One of the new quality measures would assess hospice staff visits to patients and caregivers in the last week of life. It would measure the percentage of patients receiving at least one visit from a nurse, doctor, nurse practitioner or physicians assistant in the last three days of life. It would also assess the percentage of patients receiving at least two visits from medical social workers, spiritual counselors, licensed practical nurses or hospital aides during the same period.
The National Hospice and Palliative Care Organization applauded the focus on quality measures in a statement Thursday, saying it's supported such measures for years.
Collecting such information “will encourage hospices to visit patients and caregivers and provide services that will address their care needs and improve quality of life during the patients' last days of life,” according to the proposed rule.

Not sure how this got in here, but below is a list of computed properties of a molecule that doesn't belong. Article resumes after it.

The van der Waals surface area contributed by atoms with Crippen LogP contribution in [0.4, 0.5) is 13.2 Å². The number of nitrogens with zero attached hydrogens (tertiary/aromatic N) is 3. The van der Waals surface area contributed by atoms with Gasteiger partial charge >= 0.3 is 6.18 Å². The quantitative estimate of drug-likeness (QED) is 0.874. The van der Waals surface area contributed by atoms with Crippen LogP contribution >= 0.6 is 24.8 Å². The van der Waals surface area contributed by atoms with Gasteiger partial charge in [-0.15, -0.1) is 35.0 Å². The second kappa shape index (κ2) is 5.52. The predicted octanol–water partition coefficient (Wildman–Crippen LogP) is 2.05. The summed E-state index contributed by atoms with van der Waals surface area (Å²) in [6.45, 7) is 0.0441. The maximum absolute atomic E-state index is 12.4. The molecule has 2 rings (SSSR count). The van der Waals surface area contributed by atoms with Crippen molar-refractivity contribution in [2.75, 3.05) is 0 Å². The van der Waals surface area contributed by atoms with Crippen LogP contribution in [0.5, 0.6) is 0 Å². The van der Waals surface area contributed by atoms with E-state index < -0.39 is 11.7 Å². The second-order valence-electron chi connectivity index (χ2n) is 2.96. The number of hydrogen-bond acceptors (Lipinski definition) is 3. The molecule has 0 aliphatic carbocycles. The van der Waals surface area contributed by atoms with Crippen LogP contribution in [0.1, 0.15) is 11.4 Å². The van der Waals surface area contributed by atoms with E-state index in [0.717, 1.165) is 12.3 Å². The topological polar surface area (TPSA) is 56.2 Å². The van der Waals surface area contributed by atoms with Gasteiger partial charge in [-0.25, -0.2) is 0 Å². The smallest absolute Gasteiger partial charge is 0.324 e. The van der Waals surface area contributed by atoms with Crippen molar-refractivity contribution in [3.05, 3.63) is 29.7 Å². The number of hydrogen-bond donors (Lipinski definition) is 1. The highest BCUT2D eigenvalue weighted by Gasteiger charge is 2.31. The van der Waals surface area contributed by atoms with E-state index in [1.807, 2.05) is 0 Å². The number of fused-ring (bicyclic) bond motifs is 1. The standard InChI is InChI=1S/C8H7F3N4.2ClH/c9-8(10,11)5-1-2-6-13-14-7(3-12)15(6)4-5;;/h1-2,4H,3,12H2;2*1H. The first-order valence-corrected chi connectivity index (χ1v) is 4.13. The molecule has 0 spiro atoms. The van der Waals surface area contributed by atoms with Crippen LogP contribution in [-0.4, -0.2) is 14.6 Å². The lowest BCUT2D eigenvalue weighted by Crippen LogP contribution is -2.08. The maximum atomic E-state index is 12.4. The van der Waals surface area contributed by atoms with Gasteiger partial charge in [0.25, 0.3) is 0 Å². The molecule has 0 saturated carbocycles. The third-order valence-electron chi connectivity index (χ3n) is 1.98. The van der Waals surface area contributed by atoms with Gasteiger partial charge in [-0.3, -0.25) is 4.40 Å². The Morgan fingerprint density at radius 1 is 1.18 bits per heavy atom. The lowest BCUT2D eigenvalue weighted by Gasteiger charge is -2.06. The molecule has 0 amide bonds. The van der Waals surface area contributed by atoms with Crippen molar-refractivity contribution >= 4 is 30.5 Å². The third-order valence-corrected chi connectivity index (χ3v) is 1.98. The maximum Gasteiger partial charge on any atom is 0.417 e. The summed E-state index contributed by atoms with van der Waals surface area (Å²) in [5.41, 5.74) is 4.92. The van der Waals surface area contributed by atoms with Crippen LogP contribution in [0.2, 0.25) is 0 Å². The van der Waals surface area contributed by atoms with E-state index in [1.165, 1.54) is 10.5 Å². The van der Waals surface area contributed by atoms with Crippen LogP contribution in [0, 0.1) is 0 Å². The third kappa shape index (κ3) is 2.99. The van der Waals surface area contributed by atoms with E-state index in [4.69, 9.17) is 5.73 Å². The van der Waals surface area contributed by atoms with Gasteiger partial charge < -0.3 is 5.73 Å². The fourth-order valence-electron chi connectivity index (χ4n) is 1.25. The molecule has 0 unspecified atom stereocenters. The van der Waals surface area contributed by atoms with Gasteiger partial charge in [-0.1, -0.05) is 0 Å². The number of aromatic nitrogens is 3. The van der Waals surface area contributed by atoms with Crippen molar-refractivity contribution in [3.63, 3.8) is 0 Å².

The second new measure would assess the percentage of hospice patients who received care consistent with guidelines.
The CMS also said in the proposed rule that it expects to begin publicly reporting quality measures and other hospice data by the middle of 2017.
Nearly 1.4 million Medicare beneficiaries received hospice services at a cost of $15.5 billion to the government program in 2015, according to the proposed rule.
Medicare spending on hospices is projected to continue to grow by about 7% a year because of an increasing number of beneficiaries, growing awareness of the Medicare hospice benefit for end-of-life care, and an increasing preference for care provided in home and community-based settings, according to the proposed rule.
Source : http://www.modernhealthcare.com/article/20160421/NEWS/160429974